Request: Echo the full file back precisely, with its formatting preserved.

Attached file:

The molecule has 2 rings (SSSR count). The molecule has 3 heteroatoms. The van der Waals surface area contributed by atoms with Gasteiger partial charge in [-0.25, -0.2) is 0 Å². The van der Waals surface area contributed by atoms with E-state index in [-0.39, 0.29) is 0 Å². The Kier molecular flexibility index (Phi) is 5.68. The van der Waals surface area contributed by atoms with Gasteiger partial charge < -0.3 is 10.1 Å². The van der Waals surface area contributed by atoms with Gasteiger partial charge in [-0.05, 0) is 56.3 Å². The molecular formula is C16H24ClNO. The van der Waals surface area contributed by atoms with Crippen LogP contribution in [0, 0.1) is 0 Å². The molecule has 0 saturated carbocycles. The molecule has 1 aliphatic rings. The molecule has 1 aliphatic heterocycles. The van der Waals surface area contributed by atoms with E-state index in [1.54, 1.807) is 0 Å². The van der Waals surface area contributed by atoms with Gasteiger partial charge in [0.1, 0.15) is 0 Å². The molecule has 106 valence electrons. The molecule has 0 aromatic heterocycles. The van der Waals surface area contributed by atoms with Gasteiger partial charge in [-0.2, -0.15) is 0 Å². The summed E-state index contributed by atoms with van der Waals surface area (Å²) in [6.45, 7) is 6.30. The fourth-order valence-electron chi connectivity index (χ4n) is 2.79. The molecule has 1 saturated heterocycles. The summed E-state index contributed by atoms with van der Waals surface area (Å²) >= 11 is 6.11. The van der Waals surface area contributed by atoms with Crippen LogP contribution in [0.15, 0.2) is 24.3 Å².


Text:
The molecule has 2 rings (SSSR count). The molecule has 3 heteroatoms. The van der Waals surface area contributed by atoms with Gasteiger partial charge in [-0.25, -0.2) is 0 Å². The van der Waals surface area contributed by atoms with E-state index in [-0.39, 0.29) is 0 Å². The Kier molecular flexibility index (Phi) is 5.68. The van der Waals surface area contributed by atoms with Gasteiger partial charge < -0.3 is 10.1 Å². The van der Waals surface area contributed by atoms with Gasteiger partial charge in [-0.05, 0) is 56.3 Å². The molecular formula is C16H24ClNO. The van der Waals surface area contributed by atoms with Crippen LogP contribution in [0, 0.1) is 0 Å². The molecule has 0 saturated carbocycles. The molecule has 1 aliphatic rings. The molecule has 1 aliphatic heterocycles. The van der Waals surface area contributed by atoms with E-state index in [1.54, 1.807) is 0 Å². The van der Waals surface area contributed by atoms with Gasteiger partial charge in [0.1, 0.15) is 0 Å². The molecule has 106 valence electrons. The molecule has 0 aromatic heterocycles. The van der Waals surface area contributed by atoms with Gasteiger partial charge in [-0.2, -0.15) is 0 Å². The summed E-state index contributed by atoms with van der Waals surface area (Å²) in [6.45, 7) is 6.30. The fourth-order valence-electron chi connectivity index (χ4n) is 2.79. The molecule has 1 saturated heterocycles. The summed E-state index contributed by atoms with van der Waals surface area (Å²) >= 11 is 6.11. The van der Waals surface area contributed by atoms with Crippen LogP contribution in [0.15, 0.2) is 24.3 Å².